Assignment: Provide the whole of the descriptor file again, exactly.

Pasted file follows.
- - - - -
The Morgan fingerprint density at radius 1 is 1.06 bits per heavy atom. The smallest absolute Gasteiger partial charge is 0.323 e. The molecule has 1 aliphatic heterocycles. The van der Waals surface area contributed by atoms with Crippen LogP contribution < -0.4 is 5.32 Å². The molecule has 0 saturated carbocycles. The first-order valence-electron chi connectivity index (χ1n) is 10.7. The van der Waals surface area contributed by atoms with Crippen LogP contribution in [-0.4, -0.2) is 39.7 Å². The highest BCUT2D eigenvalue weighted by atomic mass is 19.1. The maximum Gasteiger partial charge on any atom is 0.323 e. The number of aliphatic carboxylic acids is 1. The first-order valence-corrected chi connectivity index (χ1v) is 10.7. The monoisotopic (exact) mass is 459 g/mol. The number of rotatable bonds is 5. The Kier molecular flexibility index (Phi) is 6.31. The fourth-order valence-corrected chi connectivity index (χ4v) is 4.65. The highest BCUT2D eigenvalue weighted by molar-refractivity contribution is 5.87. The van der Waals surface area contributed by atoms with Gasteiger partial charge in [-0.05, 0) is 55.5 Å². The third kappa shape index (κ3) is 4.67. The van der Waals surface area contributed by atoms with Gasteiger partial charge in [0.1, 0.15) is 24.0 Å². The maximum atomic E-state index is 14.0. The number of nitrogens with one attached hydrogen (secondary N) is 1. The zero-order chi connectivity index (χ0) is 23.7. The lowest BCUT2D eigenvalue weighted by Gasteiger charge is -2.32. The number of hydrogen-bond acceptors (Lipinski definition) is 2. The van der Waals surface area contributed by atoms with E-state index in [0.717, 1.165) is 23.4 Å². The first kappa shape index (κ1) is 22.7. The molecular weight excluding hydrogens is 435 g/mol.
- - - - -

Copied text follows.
The Morgan fingerprint density at radius 1 is 1.06 bits per heavy atom. The smallest absolute Gasteiger partial charge is 0.323 e. The molecule has 1 aliphatic heterocycles. The van der Waals surface area contributed by atoms with Crippen LogP contribution < -0.4 is 5.32 Å². The molecule has 0 saturated carbocycles. The first-order valence-electron chi connectivity index (χ1n) is 10.7. The van der Waals surface area contributed by atoms with Crippen LogP contribution in [-0.4, -0.2) is 39.7 Å². The highest BCUT2D eigenvalue weighted by atomic mass is 19.1. The maximum Gasteiger partial charge on any atom is 0.323 e. The number of aliphatic carboxylic acids is 1. The first-order valence-corrected chi connectivity index (χ1v) is 10.7. The monoisotopic (exact) mass is 459 g/mol. The number of rotatable bonds is 5. The Kier molecular flexibility index (Phi) is 6.31. The fourth-order valence-corrected chi connectivity index (χ4v) is 4.65. The highest BCUT2D eigenvalue weighted by molar-refractivity contribution is 5.87. The van der Waals surface area contributed by atoms with Gasteiger partial charge in [-0.05, 0) is 55.5 Å². The third kappa shape index (κ3) is 4.67. The van der Waals surface area contributed by atoms with Gasteiger partial charge in [0.1, 0.15) is 24.0 Å². The maximum atomic E-state index is 14.0. The number of nitrogens with one attached hydrogen (secondary N) is 1. The zero-order chi connectivity index (χ0) is 23.7. The lowest BCUT2D eigenvalue weighted by Gasteiger charge is -2.32. The number of hydrogen-bond acceptors (Lipinski definition) is 2. The van der Waals surface area contributed by atoms with E-state index in [0.717, 1.165) is 23.4 Å². The first kappa shape index (κ1) is 22.7. The molecular weight excluding hydrogens is 435 g/mol.